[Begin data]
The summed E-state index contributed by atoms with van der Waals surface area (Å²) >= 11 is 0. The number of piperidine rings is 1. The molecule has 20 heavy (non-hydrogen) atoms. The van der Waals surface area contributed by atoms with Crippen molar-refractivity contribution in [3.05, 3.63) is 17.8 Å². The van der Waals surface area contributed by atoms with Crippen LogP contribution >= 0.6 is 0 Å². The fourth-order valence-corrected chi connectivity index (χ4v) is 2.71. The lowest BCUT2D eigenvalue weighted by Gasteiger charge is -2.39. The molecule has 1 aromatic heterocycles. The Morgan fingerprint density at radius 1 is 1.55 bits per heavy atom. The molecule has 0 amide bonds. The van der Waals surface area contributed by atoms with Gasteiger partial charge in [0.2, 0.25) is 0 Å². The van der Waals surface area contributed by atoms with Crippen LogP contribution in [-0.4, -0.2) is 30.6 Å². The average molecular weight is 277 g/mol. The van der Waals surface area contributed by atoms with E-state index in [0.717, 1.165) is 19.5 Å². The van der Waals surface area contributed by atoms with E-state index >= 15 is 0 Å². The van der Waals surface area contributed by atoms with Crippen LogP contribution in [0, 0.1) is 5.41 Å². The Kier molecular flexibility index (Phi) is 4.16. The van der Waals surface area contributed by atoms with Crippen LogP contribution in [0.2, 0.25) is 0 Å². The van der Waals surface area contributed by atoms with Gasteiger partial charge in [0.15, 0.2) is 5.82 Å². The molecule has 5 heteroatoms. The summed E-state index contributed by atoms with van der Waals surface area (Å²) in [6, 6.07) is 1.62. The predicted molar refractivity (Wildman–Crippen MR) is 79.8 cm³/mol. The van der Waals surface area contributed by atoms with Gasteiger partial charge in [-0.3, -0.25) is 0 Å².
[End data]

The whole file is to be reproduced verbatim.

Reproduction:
The summed E-state index contributed by atoms with van der Waals surface area (Å²) >= 11 is 0. The number of piperidine rings is 1. The molecule has 20 heavy (non-hydrogen) atoms. The van der Waals surface area contributed by atoms with Crippen molar-refractivity contribution in [3.05, 3.63) is 17.8 Å². The van der Waals surface area contributed by atoms with Crippen LogP contribution >= 0.6 is 0 Å². The fourth-order valence-corrected chi connectivity index (χ4v) is 2.71. The lowest BCUT2D eigenvalue weighted by Gasteiger charge is -2.39. The molecule has 1 aromatic heterocycles. The Morgan fingerprint density at radius 1 is 1.55 bits per heavy atom. The molecule has 0 amide bonds. The van der Waals surface area contributed by atoms with Gasteiger partial charge in [0.2, 0.25) is 0 Å². The van der Waals surface area contributed by atoms with Crippen LogP contribution in [-0.4, -0.2) is 30.6 Å². The average molecular weight is 277 g/mol. The van der Waals surface area contributed by atoms with E-state index in [0.717, 1.165) is 19.5 Å². The van der Waals surface area contributed by atoms with E-state index >= 15 is 0 Å². The van der Waals surface area contributed by atoms with Crippen LogP contribution in [0, 0.1) is 5.41 Å². The Kier molecular flexibility index (Phi) is 4.16. The van der Waals surface area contributed by atoms with Crippen LogP contribution in [0.2, 0.25) is 0 Å². The van der Waals surface area contributed by atoms with Gasteiger partial charge in [0.15, 0.2) is 5.82 Å². The molecule has 5 heteroatoms. The summed E-state index contributed by atoms with van der Waals surface area (Å²) in [6, 6.07) is 1.62. The predicted molar refractivity (Wildman–Crippen MR) is 79.8 cm³/mol. The van der Waals surface area contributed by atoms with Gasteiger partial charge in [-0.3, -0.25) is 0 Å².